SEOUL – “Started search and touched a wall. Groped along the wall . . . moved along further. Felt a body.”
It’s a grim diary entry for a harrowing job — the recovery of hundreds of bodies, most of them schoolchildren, from the cold, dark interior of the submerged South Korean ferry Sewol that sank more than three weeks ago.
One of the divers who worked on the recovery operation for nearly all of that time kept a daily journal that outlines, in stark detail, the physical and psychological demands on the search teams.
It follows the progression of the operation, from the early optimism that some passengers might be found in air pockets, to the tragic realization that there were no survivors beyond the 172 who escaped the vessel before it fully capsized.
“My mind is totally occupied by one thought — find anyone still alive,” the journal begins on April 19, three days after the 6,825-ton Sewol went down.
Of the 476 people on board, 325 were children from the same high school, on an organized trip to the southern resort island of Jeju.
The diver was hired for the operation by a salvage company, Undine Marine Industry, on a temporary contract that forbade him to speak to the media. His journal entries were published this week under the pseudonym “Mr. B” by Kookje Shinmun, a local newspaper in the southern city of Busan.
By April 22, the reality had sunk in that the search for survivors had become a search for bodies, even as relatives of the hundreds of missing — waiting on shore — clung to the thinnest of hopes that some may still be brought out alive.
“What have we done to these children?” the day’s entry reads. “Sorry, Sorry, Sorry.”
A thank-you from a parent for retrieving the body of his child does little to lift the sense of helplessness. “I don’t think I deserve this gratitude,” another entry reads.
The most searing entries are the most recent, recorded as the recovery operation picked up pace and dive teams moved deeper inside the sunken ferry’s interior. The divers were under immense pressure from the authorities and the victims’ families to retrieve all the trapped bodies as quickly as possible, but the journal shows the sort of challenges they faced working in near zero visibility.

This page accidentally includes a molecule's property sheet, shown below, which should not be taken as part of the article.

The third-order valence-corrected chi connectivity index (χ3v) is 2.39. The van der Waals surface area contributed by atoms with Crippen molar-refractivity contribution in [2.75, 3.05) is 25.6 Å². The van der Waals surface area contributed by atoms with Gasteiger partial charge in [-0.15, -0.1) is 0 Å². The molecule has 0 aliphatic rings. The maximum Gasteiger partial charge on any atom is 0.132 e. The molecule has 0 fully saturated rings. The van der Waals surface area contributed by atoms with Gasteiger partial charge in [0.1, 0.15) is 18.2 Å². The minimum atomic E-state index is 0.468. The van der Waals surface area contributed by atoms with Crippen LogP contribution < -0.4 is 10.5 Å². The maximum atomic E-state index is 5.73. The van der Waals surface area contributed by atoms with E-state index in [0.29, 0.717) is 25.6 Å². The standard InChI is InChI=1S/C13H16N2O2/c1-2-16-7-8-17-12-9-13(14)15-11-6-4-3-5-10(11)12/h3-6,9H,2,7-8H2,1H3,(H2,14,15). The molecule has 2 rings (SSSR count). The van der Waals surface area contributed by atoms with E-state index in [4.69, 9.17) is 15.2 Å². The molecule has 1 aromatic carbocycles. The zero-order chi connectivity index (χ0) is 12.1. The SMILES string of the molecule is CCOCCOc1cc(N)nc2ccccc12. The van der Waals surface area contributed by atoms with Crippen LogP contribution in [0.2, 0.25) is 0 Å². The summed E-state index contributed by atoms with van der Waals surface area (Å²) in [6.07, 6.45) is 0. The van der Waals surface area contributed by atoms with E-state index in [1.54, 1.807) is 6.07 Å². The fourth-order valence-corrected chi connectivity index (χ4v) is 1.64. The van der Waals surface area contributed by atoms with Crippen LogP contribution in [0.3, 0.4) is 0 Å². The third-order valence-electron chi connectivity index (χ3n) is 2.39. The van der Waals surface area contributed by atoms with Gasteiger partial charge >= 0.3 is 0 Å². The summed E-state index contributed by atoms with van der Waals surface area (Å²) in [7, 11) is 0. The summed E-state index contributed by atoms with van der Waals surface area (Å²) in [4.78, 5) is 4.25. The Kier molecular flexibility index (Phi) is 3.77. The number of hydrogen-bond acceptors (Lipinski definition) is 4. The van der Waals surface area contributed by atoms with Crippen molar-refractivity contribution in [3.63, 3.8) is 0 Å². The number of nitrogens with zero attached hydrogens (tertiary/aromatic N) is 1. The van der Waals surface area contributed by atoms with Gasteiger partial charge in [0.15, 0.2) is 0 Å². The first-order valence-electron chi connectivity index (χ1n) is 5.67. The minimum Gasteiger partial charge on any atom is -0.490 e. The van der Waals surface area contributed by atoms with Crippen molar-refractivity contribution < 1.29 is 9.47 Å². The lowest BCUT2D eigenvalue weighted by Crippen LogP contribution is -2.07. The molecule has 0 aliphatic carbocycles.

“The torch is almost useless,” notes a May 4 entry, as the author and his diving partner tried to set up guide ropes inside the ferry at a depth of 40 meters. “The visibility is so bad, it’s better to just close your eyes and grope with your hands.”
Two days later, the journal describes the moment of discovering a body, bumping into something that touch reveals to be an arm belonging to a corpse floating in one of the passenger cabins. After securing the body, the diver pulls on his life line as a signal to the surface team to pull them up.
“We get stuck in a doorway and I signal them to stop pulling. I get through the doorway and gently guide the body through after me, and then we start rising again,” the entry reads.
He then returns to search the same cabin, knowing that many passengers had complied with crew instructions to stay where they were when the ship began to list sharply to one side. At first he finds nothing, but suddenly comes across a body stuck in a crouched position under one of the sleeping berths.
“I feel the arms first, then the head and the torso. The space is too narrow. It’s hard to pull it free and the dive time is running out,” he writes.
The entry then describes clearing bags and debris from the confined space and trying in vain to get both his arms inside and under the body’s armpits: “It’s still too narrow, but then I grab some clothing at the back of the neck and pull, and the body comes out.”
So far there has been one fatality on the rescue team, when a diver was pulled unconscious from the water on Tuesday and later pronounced dead in hospital. According to the federal disaster force, 24 others have been treated for injuries and decompression sickness.